The Governor of California is the chief executive of the California state government, whose responsibilities include making annual “State of the State” addresses to the California State Legislature, submitting the budget, and ensuring that state laws are enforced. The position was created in 1849, before California became a state.
The current governor is Jerry Brown, a Democrat who was elected on November 2, 2010, and previously served as Governor of California from 1975-1983. If Brown serves for more than two years and nine months into his current term, he will surpass Earl Warren as the longest-serving governor in terms of cumulative service in California state history.
The Executive Budget – The governor has the final responsibility for preparing and submitting to the legislature an annual budget containing most of anticipated state income and expenditures. The final budget requires a two-thirds approval of the legislature.
The Veto – The governor has the option to veto a bill within 12 days after being received from the California State Legislature. The Legislature can override a veto by a two-thirds majority vote in both the Assembly and the Senate. The governor may exercise a line-item veto, rejecting individual items in any appropriations bill.
Recommending Legislation – The governor may not formally introduce legislation, however many proposals for legislative action emanate from the governor’s office. The political influence of the governor dictates the probability of success or failure of the governor’s agenda.
Calling Special Sessions – The governor may convene the legislature “on extra ordinary occasions” to consider only subjects specified in the governor’s proclamation. In practice, this power is used frequently, usually in concert with normal sessions. The purpose is to force the legislature to address the governor’s legislative program.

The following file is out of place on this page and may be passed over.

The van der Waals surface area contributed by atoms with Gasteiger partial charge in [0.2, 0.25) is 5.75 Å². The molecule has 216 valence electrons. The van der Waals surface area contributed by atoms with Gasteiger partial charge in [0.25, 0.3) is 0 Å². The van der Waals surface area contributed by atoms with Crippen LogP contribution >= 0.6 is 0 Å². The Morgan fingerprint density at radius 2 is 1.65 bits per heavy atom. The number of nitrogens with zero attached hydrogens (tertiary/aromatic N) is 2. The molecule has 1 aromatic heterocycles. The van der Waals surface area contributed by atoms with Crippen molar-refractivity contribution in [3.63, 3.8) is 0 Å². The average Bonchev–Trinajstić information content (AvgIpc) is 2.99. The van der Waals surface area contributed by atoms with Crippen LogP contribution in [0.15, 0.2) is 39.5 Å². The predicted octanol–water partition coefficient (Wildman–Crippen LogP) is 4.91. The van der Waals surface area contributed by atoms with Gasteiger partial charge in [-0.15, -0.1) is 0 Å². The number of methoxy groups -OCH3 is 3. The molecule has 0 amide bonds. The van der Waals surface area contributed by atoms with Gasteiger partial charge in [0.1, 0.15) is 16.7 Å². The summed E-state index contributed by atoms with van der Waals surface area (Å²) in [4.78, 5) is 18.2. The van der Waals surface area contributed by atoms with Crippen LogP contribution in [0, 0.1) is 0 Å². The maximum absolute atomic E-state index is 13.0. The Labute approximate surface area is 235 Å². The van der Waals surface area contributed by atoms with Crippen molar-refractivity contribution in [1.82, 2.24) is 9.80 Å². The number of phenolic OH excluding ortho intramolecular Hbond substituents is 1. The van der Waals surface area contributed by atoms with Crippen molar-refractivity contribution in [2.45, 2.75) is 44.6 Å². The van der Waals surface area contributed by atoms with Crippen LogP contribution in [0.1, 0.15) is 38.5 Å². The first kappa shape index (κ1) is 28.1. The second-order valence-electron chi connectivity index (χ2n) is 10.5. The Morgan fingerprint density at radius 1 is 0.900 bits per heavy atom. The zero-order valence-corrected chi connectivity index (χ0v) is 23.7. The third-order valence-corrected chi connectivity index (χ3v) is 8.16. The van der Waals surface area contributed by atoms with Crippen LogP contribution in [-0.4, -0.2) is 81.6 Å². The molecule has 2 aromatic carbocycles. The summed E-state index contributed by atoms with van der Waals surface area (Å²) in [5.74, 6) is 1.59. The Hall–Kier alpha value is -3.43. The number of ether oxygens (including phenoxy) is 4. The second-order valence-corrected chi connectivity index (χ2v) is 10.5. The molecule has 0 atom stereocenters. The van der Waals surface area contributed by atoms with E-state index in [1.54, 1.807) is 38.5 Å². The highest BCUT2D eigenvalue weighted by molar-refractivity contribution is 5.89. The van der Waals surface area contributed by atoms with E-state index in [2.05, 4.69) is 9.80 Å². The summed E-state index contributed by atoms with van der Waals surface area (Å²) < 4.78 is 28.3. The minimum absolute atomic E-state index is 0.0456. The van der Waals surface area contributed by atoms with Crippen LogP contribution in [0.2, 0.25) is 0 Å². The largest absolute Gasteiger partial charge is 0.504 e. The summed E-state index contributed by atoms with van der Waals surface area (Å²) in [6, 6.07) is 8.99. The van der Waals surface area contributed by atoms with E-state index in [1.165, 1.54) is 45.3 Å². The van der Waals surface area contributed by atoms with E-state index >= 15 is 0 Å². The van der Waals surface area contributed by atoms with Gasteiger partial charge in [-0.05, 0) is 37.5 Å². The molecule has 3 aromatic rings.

Appointing State Officers – Although several of the positions of the executive branch of California are directly elected, the governor appoints most of the top administrative officers to the various departments and boards that govern California. Additionally, unexpired terms of certain elected officials, including U.S. senators, state executive officers and judges of the state court.
Power as Political Leader – The governor by virtue of the office becomes the de facto leader of his or her party. Furthermore, because of California’s immense size, the governor is often spoken of as a potential presidential candidate.
Commander in Chief of the State Militia – The governor may activate the California State Militia at any time to compliment local law enforcement. While this may be done at the governors discretion, it most often comes by request of a local law official. The California National Guard may also be called upon, subject to Presidential approval.
Executive Clemency – Except for convictions during impeachment, the governor may grant pardons, reprieves and commutations of sentences to individuals convicted of any felony.
Role in Higher Education – The governor also has full membership and voting powers to the Regents of the University of California, the governing board of the University of California system, along with other elected officials. A majority of members on the Regents of the University of California are appointed by the governor. Similarly, the governor has full membership and voting rights on the Board of Trustees of the California State University, and appoints a majority of its members. The governor also appoints all of the members of the Board of Governors of the California Community College System. Governors are elected by popular ballot and serve terms of four years, with a term limit of two terms, if served after November 6, 1990.
Governors take office on the first Monday after January 1 after their election.